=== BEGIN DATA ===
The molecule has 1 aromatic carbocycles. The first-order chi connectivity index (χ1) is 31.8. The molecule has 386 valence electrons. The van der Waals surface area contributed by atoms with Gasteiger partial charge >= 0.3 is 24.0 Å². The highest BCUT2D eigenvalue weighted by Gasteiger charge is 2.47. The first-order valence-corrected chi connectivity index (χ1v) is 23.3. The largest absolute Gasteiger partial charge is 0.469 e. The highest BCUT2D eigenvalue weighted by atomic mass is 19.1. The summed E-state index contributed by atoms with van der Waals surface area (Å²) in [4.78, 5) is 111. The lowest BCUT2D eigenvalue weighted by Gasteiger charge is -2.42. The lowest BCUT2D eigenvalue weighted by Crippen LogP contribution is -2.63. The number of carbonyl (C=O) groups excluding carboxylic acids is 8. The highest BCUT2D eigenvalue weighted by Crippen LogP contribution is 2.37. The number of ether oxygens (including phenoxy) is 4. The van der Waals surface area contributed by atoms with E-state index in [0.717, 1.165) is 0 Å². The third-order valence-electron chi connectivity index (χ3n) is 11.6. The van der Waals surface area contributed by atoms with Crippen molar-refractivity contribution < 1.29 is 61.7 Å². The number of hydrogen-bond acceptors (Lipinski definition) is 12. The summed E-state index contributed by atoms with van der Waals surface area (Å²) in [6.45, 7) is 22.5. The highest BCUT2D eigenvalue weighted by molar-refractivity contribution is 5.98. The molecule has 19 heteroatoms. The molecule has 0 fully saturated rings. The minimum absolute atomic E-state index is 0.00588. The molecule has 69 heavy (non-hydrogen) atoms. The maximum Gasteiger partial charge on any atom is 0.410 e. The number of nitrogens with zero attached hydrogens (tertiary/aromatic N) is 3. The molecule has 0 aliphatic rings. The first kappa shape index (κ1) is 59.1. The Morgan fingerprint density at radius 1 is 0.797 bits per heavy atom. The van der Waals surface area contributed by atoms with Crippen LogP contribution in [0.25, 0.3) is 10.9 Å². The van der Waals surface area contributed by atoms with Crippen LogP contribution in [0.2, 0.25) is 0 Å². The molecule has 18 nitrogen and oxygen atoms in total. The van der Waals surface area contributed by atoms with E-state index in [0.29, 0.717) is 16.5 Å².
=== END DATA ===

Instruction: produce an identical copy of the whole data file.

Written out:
The molecule has 1 aromatic carbocycles. The first-order chi connectivity index (χ1) is 31.8. The molecule has 386 valence electrons. The van der Waals surface area contributed by atoms with Gasteiger partial charge >= 0.3 is 24.0 Å². The highest BCUT2D eigenvalue weighted by Gasteiger charge is 2.47. The first-order valence-corrected chi connectivity index (χ1v) is 23.3. The largest absolute Gasteiger partial charge is 0.469 e. The highest BCUT2D eigenvalue weighted by atomic mass is 19.1. The summed E-state index contributed by atoms with van der Waals surface area (Å²) in [4.78, 5) is 111. The lowest BCUT2D eigenvalue weighted by Gasteiger charge is -2.42. The lowest BCUT2D eigenvalue weighted by Crippen LogP contribution is -2.63. The number of carbonyl (C=O) groups excluding carboxylic acids is 8. The highest BCUT2D eigenvalue weighted by Crippen LogP contribution is 2.37. The number of ether oxygens (including phenoxy) is 4. The van der Waals surface area contributed by atoms with E-state index in [0.717, 1.165) is 0 Å². The third-order valence-electron chi connectivity index (χ3n) is 11.6. The van der Waals surface area contributed by atoms with Crippen molar-refractivity contribution < 1.29 is 61.7 Å². The number of hydrogen-bond acceptors (Lipinski definition) is 12. The summed E-state index contributed by atoms with van der Waals surface area (Å²) in [6.45, 7) is 22.5. The highest BCUT2D eigenvalue weighted by molar-refractivity contribution is 5.98. The molecule has 19 heteroatoms. The molecule has 0 fully saturated rings. The minimum absolute atomic E-state index is 0.00588. The molecule has 69 heavy (non-hydrogen) atoms. The maximum Gasteiger partial charge on any atom is 0.410 e. The number of nitrogens with zero attached hydrogens (tertiary/aromatic N) is 3. The molecule has 0 aliphatic rings. The first kappa shape index (κ1) is 59.1. The Morgan fingerprint density at radius 1 is 0.797 bits per heavy atom. The van der Waals surface area contributed by atoms with Crippen LogP contribution in [0.25, 0.3) is 10.9 Å². The van der Waals surface area contributed by atoms with Crippen LogP contribution in [0.2, 0.25) is 0 Å². The molecule has 18 nitrogen and oxygen atoms in total. The van der Waals surface area contributed by atoms with E-state index in [0.29, 0.717) is 16.5 Å².